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The look of hatred, red eye love, the one that burns into your mind as, “Hey, you owe me money and now it’s time to pay up!” - Black Death.

The Cape buffalo represents one of the Big 5 hunts in Africa and the experience and challenges are highly sought after by hunters across the globe. Their sheer power, aggression, and herd structure, coupled with their living habits in tall cover is enough to heighten your senses while raising the hair on the back of your neck.

With the opportunity to work in Accra, Ghana Africa, this was the first animal that I wanted to add to the list of hunting adventures during my time off. Working through the logistics with Jakes van der Merwe, Professional Hunter (PH) and owner of Hunt Safari, knowing which type of hunt suits my style, we set off to “hunt the tag” as I wanted to hunt for inches rather than pay for inches. In South Africa, there are numerous nature preserves that derive revenue through auctions that inevitably will be awarded to the highest bidder. With back and forth discussions, Jakes decided to pursue one of the two coveted permits at the Tussen die Riviere Nature Preserve located in the Free State province of South Africa. With three months of planning underway, Jakes, along with Willem Gertenbach, the backup PH and owner of Jabula Safari’s, made the 600 mile trek to attend the auction on April 11th, where the gavel dropped on bidder 42 for the first permit of the first lot, signaling the start to our next round of preparations for “hunting the Buffalo”.

Airline flight booked with arrival to Johannesburg on Thursday, August 21st, put us ahead of schedule with a few days to burn before heading after, “Black Death.” With fire in the eyes, cold gun barrels, pockets full of shells, and plenty of clean arrow shafts, Jakes made some planning adjustments and had us lined up for Sables, Copper & Black Springboks, Guinea Fowl, and a bonus Caracal Lynx night hunt.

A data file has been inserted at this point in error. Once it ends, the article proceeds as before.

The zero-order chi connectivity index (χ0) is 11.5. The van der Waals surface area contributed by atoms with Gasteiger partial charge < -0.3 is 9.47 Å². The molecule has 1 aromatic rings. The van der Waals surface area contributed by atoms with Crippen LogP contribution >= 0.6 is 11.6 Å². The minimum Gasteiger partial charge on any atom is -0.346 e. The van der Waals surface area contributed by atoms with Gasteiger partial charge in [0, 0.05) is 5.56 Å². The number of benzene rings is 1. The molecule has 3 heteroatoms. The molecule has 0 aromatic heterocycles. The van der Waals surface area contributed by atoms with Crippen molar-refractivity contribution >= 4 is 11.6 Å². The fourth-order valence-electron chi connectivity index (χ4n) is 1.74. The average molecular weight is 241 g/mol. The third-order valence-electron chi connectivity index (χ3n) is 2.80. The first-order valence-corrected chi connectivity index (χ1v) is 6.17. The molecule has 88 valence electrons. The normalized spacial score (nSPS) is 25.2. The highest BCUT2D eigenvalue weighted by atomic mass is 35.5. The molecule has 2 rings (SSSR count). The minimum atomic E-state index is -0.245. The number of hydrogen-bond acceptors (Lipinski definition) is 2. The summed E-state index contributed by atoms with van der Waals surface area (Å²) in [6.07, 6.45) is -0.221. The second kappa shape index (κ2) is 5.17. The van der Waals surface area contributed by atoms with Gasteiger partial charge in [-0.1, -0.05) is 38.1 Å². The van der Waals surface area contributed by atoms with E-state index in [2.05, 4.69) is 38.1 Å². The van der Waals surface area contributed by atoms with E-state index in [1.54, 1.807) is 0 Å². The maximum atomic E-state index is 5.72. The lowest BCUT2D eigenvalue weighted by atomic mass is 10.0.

A 42” Sable Bull taking an arrow shaft at 15 yards, marked the start to a trip that would soon prove to be one of the most memorable hunts of my life. One I will forever remember until the day I die. Two days to burn before the Buffalo hunt, I delivered a 500 yard blow to the boiler room of a great Copper Springbok Ram, took out a Black Springbok Ram on a cull hunt and spent an afternoon chasing Guinea Fowl with an old time South African Farmer.

I also added a Caracal Lynx to the bag denoting another milestone in life as I had a better chance at winning the lottery than connecting with this stealth predator.

With trophies in the salt, blood under the finger nails, and smiles all around, it was time to depart for Tussen die Riviere in search of one of the Big 5 opponents.

As Sunday evening arrived, August 24th, the setting of the sun amongst a valley of water and tall reeds interspersed with herds of buffalo’s created a visual of conservation at work that I was proud to be a part of. Sounds that are only heard while partaking in the outdoors, breathtaking views, and relishing in God’s creations and capabilities, set the tone for an epic adventure with lifelong friends.